“Should the Communists (on the given plane)” wrote Stalin to Zinoviev and Bucharin, strive to seize power without the social democracy? are they sufficiently mature for this? – that’s the question as I see it ... Should the power in Germany at this moment fall, so to speak, and should the Communists catch it up, they’ll fall through with a crash. That’s ‘at best’. If it comes to the worst – they’ll be smashed to pieces and beaten back ... Of course, the Fascist aren’t asleep, but it serves our purposes better to let them be the first to attack: that will solidify the entire working class around the Communists ... In my opinion the Germans should be restrained and not encouraged.”

In his pamphlet, The Mass Strike, Langner writes, “The assertion (Brandler’s) that a battle in October (1923) would have resulted only in a ‘decisive defeat’, is nothing but an attempt to gloss over opportunistic mistakes and the opportunistic capitulation without a fight.” (Page 101) That is absolutely correct. But who was the instigator of “the capitulation without a fight”? Who was it that “restrained” instead of “encouraging”? In 1931 Stalin only amplified his formula of 1923: let the Fascists assume the power, they’ll be only clearing the road for us. Naturally it is much safer to attack Brandler than Stalin: the Langners understand that quite well In point of fact, in the last two months – not without the influence of the outspoken protests from the Left – a certain change has occurred: the Communist party no longer says that Hitler must assume power in order to shoot his bolt quickly; now it lays more stress on the converse side of the question: the battle against Fascism cannot be postponed until after Hitler assumes the power; the battle must be waged now by arousing the workers against Bruening’s decrees and by widening and deepening the strife on the economical and political arenas. That is absolutely correct. Everything that the representatives of the Communist party have to say within this sphere is not to be gainsaid. Here we have no disagreements whatever. Still the most important question remains: how to get down from words to business?

The overwhelming majority of the members of the Communist party as well as a considerable portion of the officialdom – we haven’t the slightest doubt – sincerely want to fight. But the facts must be faced openly: there’s no fighting being done, there is no sign of fighting in sight. Bruening’s decrees passed by scot-free. The Christmas truce was not broken. The policy of calling sectional and improvised strikes, judging by the accounts of the Communist party itself, did not achieve any serious successes to date. The workers see this. Shrieking alone will not convince them.

The Communist party places on the shoulders of the social democracy the responsibility for the passivity of the masses. In a historical sense that is indubitable. But we are no historians, we are revolutionary politicians. Our task is not one of conducting historical researches, but of finding the way out.

The S.A.P., which during the first period of its existence took up formally the question of fighting Fascism (especially in articles by Rosenfeld and Seydewitz) made a certain step forward by timing the counter-attack coincidently with Hitler’s assumption of power. Its press now demands that the fight to repel Fascism be begun immediately by mobilizing the workers against hunger and the police yoke. We admit readily that the change in the policy of the S.A.P. was brought about under the influence of Communist criticism: one of the tasks of Communism precisely consists in pushing Centrism forward by criticizing its dual tendencies. But that alone does not suffice: one must exploit politically the fruits of one’s own criticism by proposing to the S.A.P. to pass from words to action. One must subject the S.A.P. to a public and a clear test; not by analyzing isolated quotations – that’s not enough – , but by offering to make an agreement towards taking specified practical steps against the foe. Should the S.A.P. lay bare its incompetence, the higher the authority of the Communist party would rise, the sooner an intermediate party would be liquidated. What’s there to fear?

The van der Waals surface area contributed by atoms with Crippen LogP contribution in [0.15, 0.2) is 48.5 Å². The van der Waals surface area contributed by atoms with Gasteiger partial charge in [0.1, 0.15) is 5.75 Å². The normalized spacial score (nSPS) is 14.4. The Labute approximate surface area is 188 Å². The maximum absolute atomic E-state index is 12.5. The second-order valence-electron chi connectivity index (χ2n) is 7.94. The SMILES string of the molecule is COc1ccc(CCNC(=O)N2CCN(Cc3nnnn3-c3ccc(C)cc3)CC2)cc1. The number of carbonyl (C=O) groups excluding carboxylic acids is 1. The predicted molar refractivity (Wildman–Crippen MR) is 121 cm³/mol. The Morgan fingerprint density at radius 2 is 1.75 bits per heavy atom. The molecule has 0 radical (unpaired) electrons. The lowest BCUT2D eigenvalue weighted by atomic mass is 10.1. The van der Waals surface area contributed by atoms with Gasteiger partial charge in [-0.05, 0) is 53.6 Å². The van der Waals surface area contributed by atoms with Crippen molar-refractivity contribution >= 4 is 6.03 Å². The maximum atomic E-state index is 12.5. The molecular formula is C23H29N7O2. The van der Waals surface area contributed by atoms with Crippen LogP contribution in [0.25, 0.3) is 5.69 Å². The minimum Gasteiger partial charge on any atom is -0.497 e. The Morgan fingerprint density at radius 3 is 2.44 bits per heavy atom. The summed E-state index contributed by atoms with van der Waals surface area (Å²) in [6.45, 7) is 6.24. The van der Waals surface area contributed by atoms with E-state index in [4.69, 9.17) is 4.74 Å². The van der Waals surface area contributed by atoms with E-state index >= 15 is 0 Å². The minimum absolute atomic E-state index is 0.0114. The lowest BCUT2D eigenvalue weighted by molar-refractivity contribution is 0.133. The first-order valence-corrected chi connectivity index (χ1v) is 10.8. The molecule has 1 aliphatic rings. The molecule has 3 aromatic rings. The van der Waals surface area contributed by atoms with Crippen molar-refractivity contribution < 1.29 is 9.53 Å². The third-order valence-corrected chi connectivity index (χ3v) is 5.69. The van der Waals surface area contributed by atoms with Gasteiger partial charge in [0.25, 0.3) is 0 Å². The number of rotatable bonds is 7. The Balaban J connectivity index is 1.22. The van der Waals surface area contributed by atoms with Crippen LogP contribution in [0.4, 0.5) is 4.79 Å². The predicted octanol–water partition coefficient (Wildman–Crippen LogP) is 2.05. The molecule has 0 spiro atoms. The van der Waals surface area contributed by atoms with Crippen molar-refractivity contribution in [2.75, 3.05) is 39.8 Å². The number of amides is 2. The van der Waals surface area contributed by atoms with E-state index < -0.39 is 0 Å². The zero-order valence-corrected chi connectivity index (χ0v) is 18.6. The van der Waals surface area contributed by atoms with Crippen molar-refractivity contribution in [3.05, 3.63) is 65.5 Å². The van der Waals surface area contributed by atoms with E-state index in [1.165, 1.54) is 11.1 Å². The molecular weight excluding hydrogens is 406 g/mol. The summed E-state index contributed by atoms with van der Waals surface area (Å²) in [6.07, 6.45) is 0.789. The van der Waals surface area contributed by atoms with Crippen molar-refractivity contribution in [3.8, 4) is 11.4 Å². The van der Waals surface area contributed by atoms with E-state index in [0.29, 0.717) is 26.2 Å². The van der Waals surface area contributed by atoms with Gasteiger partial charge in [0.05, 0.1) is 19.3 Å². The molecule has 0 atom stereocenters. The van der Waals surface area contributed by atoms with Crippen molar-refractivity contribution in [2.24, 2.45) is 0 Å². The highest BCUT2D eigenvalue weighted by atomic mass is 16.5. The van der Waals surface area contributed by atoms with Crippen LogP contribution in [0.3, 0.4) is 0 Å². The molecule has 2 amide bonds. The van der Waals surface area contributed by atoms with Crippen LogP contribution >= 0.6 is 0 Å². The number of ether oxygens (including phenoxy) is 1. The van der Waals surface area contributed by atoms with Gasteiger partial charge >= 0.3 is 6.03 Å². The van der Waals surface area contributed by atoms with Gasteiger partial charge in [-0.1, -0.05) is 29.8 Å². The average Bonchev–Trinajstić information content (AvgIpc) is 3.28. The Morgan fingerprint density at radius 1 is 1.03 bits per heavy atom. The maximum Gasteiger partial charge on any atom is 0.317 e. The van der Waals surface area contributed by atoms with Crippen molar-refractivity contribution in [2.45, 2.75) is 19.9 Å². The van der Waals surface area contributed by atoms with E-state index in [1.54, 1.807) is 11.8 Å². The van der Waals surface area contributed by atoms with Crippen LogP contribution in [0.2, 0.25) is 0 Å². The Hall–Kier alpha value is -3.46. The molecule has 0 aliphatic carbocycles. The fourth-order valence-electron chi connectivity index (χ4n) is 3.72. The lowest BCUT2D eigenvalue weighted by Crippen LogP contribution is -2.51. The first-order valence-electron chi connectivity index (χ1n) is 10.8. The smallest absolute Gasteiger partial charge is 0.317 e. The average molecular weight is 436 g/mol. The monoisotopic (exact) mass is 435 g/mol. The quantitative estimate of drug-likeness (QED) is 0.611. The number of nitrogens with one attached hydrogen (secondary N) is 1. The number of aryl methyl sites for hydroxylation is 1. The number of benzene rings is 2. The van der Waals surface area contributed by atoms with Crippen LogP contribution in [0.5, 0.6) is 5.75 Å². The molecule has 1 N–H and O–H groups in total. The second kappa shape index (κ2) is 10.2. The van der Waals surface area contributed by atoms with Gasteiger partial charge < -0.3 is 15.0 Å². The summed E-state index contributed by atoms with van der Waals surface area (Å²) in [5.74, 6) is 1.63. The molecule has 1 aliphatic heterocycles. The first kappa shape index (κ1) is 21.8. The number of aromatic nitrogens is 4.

However, it is not true that the S.A.P. does not seriously want to fight. There are various tendencies within it. For the moment, so long as the matter is reduced to abstract propaganda for a United Front, the inner contradictions lie dormant. Once the battle is begun, they will become apparent. The Communist party stands to gain alone thereby.

But there still remains the most important question as regards the S.D.P. Should it reject those practical propositions which the S.A.P. accepts, a new situation would arise. The Centrists, who would prefer to straddle the fence between the C.P. and the S.D. in order to complain first about one and then about the other, and to gain in strength at the expense of both (such is the philosophy evolved by Urbahns) – these Centrists would find themselves suspended in mid air, because it would immediately become apparent that the S.D. itself is sabotaging the revolutionary struggle. Isn’t that an important gain? The workers within the S.A.P. from then on would definitely lean towards the C.P.

Moreover the refusal of Wels and Co. to accept the program of joint action, agreed to by the S.A.P., would not let off the social democrats scot-free either. The Vorwaerts would be deprived immediately of the chance to complain about the passivity of the C.P. The gravitation of the social democratic workers towards the United Front would increase immediately; and that would be equivalent to their gravitation towards the C.P. Isn’t that plain enough?

At each one of these stages and turns the C.P. would tap new resources. Instead of monotonously repeating ever the same ready made formulas before the one and the same audience, it would be enabled to set new strata into motion, to teach them through actual experience, to steel them and to strengthen its hegemony among the working class.



1. Bourgeois publishing houses in Germany. – Ed.

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Last updated on: 17.6.2013